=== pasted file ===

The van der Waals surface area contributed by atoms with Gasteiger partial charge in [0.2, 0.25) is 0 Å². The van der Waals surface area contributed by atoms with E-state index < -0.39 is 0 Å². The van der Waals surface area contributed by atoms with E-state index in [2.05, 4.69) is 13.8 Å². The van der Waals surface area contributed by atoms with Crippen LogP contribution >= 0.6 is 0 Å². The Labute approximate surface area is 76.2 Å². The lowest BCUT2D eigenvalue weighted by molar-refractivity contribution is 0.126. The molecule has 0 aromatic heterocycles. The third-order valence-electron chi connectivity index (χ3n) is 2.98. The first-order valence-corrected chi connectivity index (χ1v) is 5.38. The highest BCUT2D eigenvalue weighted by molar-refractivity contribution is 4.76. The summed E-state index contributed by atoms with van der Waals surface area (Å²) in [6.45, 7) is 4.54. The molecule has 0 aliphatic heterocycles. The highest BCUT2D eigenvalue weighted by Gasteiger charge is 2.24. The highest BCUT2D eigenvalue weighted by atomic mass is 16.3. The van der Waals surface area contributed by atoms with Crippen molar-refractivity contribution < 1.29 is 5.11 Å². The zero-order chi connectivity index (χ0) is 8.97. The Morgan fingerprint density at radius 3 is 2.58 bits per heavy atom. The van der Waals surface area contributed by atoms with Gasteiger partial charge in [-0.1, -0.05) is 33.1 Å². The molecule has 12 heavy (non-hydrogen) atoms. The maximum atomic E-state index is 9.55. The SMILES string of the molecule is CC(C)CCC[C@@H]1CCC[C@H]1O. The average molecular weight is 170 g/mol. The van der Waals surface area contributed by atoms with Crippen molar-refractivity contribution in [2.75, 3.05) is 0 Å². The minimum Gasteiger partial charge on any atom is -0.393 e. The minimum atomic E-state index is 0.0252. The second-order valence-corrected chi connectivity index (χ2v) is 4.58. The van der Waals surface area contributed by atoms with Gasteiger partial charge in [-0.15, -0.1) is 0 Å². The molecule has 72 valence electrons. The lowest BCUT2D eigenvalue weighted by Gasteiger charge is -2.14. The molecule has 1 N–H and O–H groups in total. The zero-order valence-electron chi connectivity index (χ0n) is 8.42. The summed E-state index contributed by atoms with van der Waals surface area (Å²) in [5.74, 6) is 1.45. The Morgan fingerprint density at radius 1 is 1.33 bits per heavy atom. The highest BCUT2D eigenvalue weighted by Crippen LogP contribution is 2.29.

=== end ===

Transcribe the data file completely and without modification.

The van der Waals surface area contributed by atoms with Gasteiger partial charge in [0.2, 0.25) is 0 Å². The van der Waals surface area contributed by atoms with E-state index < -0.39 is 0 Å². The van der Waals surface area contributed by atoms with E-state index in [2.05, 4.69) is 13.8 Å². The van der Waals surface area contributed by atoms with Crippen LogP contribution >= 0.6 is 0 Å². The Labute approximate surface area is 76.2 Å². The lowest BCUT2D eigenvalue weighted by molar-refractivity contribution is 0.126. The molecule has 0 aromatic heterocycles. The third-order valence-electron chi connectivity index (χ3n) is 2.98. The first-order valence-corrected chi connectivity index (χ1v) is 5.38. The highest BCUT2D eigenvalue weighted by molar-refractivity contribution is 4.76. The summed E-state index contributed by atoms with van der Waals surface area (Å²) in [6.45, 7) is 4.54. The molecule has 0 aliphatic heterocycles. The highest BCUT2D eigenvalue weighted by Gasteiger charge is 2.24. The highest BCUT2D eigenvalue weighted by atomic mass is 16.3. The van der Waals surface area contributed by atoms with Crippen molar-refractivity contribution < 1.29 is 5.11 Å². The zero-order chi connectivity index (χ0) is 8.97. The Morgan fingerprint density at radius 3 is 2.58 bits per heavy atom. The van der Waals surface area contributed by atoms with Gasteiger partial charge in [-0.1, -0.05) is 33.1 Å². The molecule has 12 heavy (non-hydrogen) atoms. The maximum atomic E-state index is 9.55. The SMILES string of the molecule is CC(C)CCC[C@@H]1CCC[C@H]1O. The average molecular weight is 170 g/mol. The van der Waals surface area contributed by atoms with Crippen molar-refractivity contribution in [2.75, 3.05) is 0 Å². The minimum Gasteiger partial charge on any atom is -0.393 e. The minimum atomic E-state index is 0.0252. The second-order valence-corrected chi connectivity index (χ2v) is 4.58. The van der Waals surface area contributed by atoms with Gasteiger partial charge in [-0.15, -0.1) is 0 Å². The molecule has 72 valence electrons. The lowest BCUT2D eigenvalue weighted by Gasteiger charge is -2.14. The molecule has 1 N–H and O–H groups in total. The zero-order valence-electron chi connectivity index (χ0n) is 8.42. The summed E-state index contributed by atoms with van der Waals surface area (Å²) in [5.74, 6) is 1.45. The Morgan fingerprint density at radius 1 is 1.33 bits per heavy atom. The highest BCUT2D eigenvalue weighted by Crippen LogP contribution is 2.29.